What Would You Do if It Was Your Dog: Buddy's Nosebleeds


10-year-old at the time
Golden Retriever
neutered male

Dog Conditions - Real-Life Stories: Buddy's Nosebleeds

Buddy was a talkative dog; he'd communicate with whines, moans, sighs, and groans. That's why when he started snorting, everybody assumed he just expanded his vocabulary.

It wasn't until Buddy started sneezing so hard he almost blew his head off when his parents took him to a vet.

The veterinarian figured Buddy was suffering from seasonal allergies. It is possible though, in dogs, allergies typically manifest through their skin rather than sneezing.

When Buddy developed a hematoma, it fit in with the allergies theory--ear infections and allergies do often come hand-in-hand.

The hematoma continued having to be drained over and over and over.

It always filled back up. Even after surgery, the moment the stitches were removed, the ear flap filled with blood yet again.

Then, one day Buddy sneezed really hard and started bleeding from his nose. The vet technicians said they've never seen that much blood come from a dog who wasn't shot or hit by a car. Buddy bled so much that he needed a blood transfusion.

X-rays didn't show anything, but Buddy's blood pressure was high. The veterinarian figured that the high blood pressure was behind all that bleeding.

Once Buddy was put on medication, things seemed to have stabilized.

Until Buddy had another bleed. It wasn't as violent as the first time, but there was a steady gush of blood out of Buddy's nose. That's when it was decided that Buddy needed his nose properly examined with rhinoscopy.

What would you make off Buddy's symptoms? How do you feel about Buddy's initial diagnoses? What would you do if it was your dog?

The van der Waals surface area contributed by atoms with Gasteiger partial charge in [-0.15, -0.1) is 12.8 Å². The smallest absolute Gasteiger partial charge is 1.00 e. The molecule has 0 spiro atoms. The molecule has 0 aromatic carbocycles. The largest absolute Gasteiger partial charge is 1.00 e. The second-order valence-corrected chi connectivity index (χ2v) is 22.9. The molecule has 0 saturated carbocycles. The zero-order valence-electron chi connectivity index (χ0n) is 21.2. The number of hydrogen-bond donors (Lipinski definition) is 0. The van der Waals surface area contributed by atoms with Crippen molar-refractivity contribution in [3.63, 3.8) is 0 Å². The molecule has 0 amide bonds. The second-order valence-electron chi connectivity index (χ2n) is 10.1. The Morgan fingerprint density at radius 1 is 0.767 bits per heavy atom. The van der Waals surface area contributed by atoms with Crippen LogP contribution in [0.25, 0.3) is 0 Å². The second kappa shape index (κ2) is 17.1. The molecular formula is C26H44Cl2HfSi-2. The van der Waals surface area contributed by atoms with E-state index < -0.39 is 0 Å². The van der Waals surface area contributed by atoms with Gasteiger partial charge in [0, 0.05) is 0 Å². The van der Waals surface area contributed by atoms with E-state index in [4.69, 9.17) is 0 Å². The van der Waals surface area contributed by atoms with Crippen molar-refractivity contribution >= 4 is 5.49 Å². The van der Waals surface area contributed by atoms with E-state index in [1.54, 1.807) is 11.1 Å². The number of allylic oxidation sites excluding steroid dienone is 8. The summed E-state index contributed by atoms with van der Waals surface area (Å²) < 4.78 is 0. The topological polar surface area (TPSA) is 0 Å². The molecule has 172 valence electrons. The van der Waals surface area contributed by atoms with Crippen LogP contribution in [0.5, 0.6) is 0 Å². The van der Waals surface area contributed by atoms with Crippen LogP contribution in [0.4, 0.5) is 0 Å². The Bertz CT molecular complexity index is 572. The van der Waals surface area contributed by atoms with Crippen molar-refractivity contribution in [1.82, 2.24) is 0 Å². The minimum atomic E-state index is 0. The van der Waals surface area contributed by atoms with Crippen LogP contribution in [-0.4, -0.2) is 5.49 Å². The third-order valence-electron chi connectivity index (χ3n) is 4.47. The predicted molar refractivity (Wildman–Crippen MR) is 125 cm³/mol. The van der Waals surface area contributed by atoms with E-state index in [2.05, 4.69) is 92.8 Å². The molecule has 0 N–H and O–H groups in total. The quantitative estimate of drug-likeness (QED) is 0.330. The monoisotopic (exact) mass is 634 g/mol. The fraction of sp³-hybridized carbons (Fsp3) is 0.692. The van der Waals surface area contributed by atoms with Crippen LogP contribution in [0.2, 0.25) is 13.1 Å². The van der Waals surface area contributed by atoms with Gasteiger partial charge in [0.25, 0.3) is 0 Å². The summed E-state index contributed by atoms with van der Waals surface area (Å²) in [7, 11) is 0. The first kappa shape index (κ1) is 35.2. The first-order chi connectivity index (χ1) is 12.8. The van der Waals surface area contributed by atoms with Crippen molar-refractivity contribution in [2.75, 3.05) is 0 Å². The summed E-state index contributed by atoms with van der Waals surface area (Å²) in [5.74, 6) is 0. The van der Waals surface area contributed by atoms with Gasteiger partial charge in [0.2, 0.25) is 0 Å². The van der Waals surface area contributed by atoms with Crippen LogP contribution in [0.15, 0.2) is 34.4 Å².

Read Buddy's full story here.

Related articles:
Excessive Sneezing

What is your dog telling you about their health?

Symptoms to Watch for in Your Dog now available in paperback and Kindle. Each chapter includes notes on when it is an emergency.

Symptoms to Watch for in Your Dog is an award-winning guide to help you better understand what your dog is telling you about their health and how to best advocate for them. 

Learn how to see and how to think about changes in your dog’s appearance, habits, and behavior. Some signs that might not trigger your concern can be important indicators that your dog needs to see a veterinarian right away. Other symptoms, while hard to miss, such as diarrhea, vomiting, or limping, are easy to spot but can have a laundry list of potential causes, some of them serious or even life-threatening. 

Symptoms to Watch for in Your Dog is a dog health advocacy guide 101. It covers a variety of common symptoms, including when each of them might be an emergency. 

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